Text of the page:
Like a Herrmann and Hitchcock or Williams and Speilberg, an Elfman and Burton collaboration is usally an event worth waiting for. While Hitch and Herrmann never settled their differences after Torn Curtain, Burton and Elfman fortunately reformed their stylish partnership and as such Sleepy Hollow gives us one of their most imposing creations. In fact, not since the likes of Batman has Elfman gone quite so over the top with his orchestration and gothic horror. The opening track is certainly a pretty forboding few minutes of music that uses everything in a feisty symphony orchestra, along with a large choir, not to mention the church organ. All that going at once is the kind of thing that will drive your neighbours nuts, but really is hugely impressive.
More typical of his recent output, Elfman has opted for a slightly less thematic approach to his writing. There is a main theme which functions as a somewhat brief, yet flexible motif that is put through plenty of different permutations, although is still fairly recognisable. The film is almost, but not quite, a horror film. There are horrific elements, but it is not scary per se but the music does reflect the more gruesome and frightening aspects of the story. Tracks such as the Introduction, Masabeth's Terrible Death and The Tree of Death all feature fearsome and dynamic writing, which perhaps verges on overkill once too often, but it is usually tuneful and with enough orchestral invention to always keep it just about pallatable.
The moments of respite are especially welcome in a score which so frequently has so much going on. Sweet Dreams is an especially charming interlude which manages to stay away from being macabre for almost all its running time. It is perhaps the most whimsical cue Elfman has written since Edward Scissorhands. More Dreams adds a solo choirboy and then soprano choir into an a more haunting, but equally wonderful cue that is another high point of the score. Of course the main ingredient of a score like this will be the thundering moments and the final third of the album or so is an almost non-stop barrage which the listener will certainly find thrilling to start with, but I suspect a little grating after a while.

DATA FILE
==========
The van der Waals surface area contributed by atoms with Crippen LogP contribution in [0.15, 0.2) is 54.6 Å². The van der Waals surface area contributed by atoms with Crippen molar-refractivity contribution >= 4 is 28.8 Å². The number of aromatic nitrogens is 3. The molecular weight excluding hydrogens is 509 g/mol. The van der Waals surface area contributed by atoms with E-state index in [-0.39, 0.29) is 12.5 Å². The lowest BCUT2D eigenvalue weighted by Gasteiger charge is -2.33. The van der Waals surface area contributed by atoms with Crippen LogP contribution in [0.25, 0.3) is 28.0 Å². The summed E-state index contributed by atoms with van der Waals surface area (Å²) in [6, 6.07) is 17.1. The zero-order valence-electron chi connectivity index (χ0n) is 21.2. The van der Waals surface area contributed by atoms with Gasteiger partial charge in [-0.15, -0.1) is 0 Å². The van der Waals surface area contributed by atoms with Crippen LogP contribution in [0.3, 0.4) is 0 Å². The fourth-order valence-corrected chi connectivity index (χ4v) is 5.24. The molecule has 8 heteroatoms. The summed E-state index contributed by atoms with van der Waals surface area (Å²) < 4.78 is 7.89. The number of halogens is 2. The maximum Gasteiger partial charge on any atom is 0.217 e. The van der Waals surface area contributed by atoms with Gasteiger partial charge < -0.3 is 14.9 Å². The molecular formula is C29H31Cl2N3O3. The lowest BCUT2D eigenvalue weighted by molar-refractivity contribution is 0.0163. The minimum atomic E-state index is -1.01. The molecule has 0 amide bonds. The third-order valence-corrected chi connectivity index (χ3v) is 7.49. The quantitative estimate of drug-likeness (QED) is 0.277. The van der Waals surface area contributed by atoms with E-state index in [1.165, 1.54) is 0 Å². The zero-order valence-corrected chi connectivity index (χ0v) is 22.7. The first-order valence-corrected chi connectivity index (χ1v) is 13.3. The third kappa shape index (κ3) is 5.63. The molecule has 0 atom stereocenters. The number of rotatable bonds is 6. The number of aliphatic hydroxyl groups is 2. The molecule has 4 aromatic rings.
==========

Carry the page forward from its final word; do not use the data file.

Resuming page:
I suspect that any Elfmaniac will lap up every minute of this score and it is certainly the kind of score that everyone hopes Elfman will write, but does far less often these days. I must admit that while I enjoyed it immensely, it did get just a bit overwhelming just that bit too often. The very bold orchestration does occasionally smack of really overdoing it somewhat and that can become wearing. The art of making music loud and exciting, is the art of making the loud moments striking by calming interludes. Loudness alone does not engratiate the music on the listener. However, I must admit that Elfman is still capable of writing music that is far more interesting than so many composers these days, indeed, combined with Burton's visuals, the score took on the role of a thundering tone poem to accompany Burton's strange imagery. On disc, a highly recommended score that only loses a star because I think just a little more restraint might have been nice from time to time.